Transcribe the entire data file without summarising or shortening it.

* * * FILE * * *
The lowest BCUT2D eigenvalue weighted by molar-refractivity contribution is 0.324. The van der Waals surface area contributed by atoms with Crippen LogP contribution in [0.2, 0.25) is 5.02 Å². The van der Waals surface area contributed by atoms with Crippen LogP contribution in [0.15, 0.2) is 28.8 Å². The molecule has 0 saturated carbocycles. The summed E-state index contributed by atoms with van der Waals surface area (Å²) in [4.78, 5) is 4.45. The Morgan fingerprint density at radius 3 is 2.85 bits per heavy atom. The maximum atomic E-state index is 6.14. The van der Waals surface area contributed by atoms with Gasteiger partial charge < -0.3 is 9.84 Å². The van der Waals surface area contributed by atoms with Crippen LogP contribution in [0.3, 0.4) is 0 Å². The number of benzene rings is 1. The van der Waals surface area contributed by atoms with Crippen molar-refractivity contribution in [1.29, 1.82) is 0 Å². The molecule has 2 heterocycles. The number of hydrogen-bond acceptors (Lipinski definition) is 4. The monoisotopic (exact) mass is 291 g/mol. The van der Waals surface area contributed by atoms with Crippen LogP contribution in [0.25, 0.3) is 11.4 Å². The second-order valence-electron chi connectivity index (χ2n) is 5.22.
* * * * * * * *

The lowest BCUT2D eigenvalue weighted by molar-refractivity contribution is 0.324. The van der Waals surface area contributed by atoms with Crippen LogP contribution in [0.2, 0.25) is 5.02 Å². The van der Waals surface area contributed by atoms with Crippen LogP contribution in [0.15, 0.2) is 28.8 Å². The molecule has 0 saturated carbocycles. The summed E-state index contributed by atoms with van der Waals surface area (Å²) in [4.78, 5) is 4.45. The Morgan fingerprint density at radius 3 is 2.85 bits per heavy atom. The maximum atomic E-state index is 6.14. The van der Waals surface area contributed by atoms with Gasteiger partial charge < -0.3 is 9.84 Å². The van der Waals surface area contributed by atoms with Crippen LogP contribution in [0.3, 0.4) is 0 Å². The number of benzene rings is 1. The van der Waals surface area contributed by atoms with Crippen molar-refractivity contribution in [1.29, 1.82) is 0 Å². The molecule has 2 heterocycles. The number of hydrogen-bond acceptors (Lipinski definition) is 4. The monoisotopic (exact) mass is 291 g/mol. The van der Waals surface area contributed by atoms with Crippen LogP contribution in [0.25, 0.3) is 11.4 Å². The second-order valence-electron chi connectivity index (χ2n) is 5.22.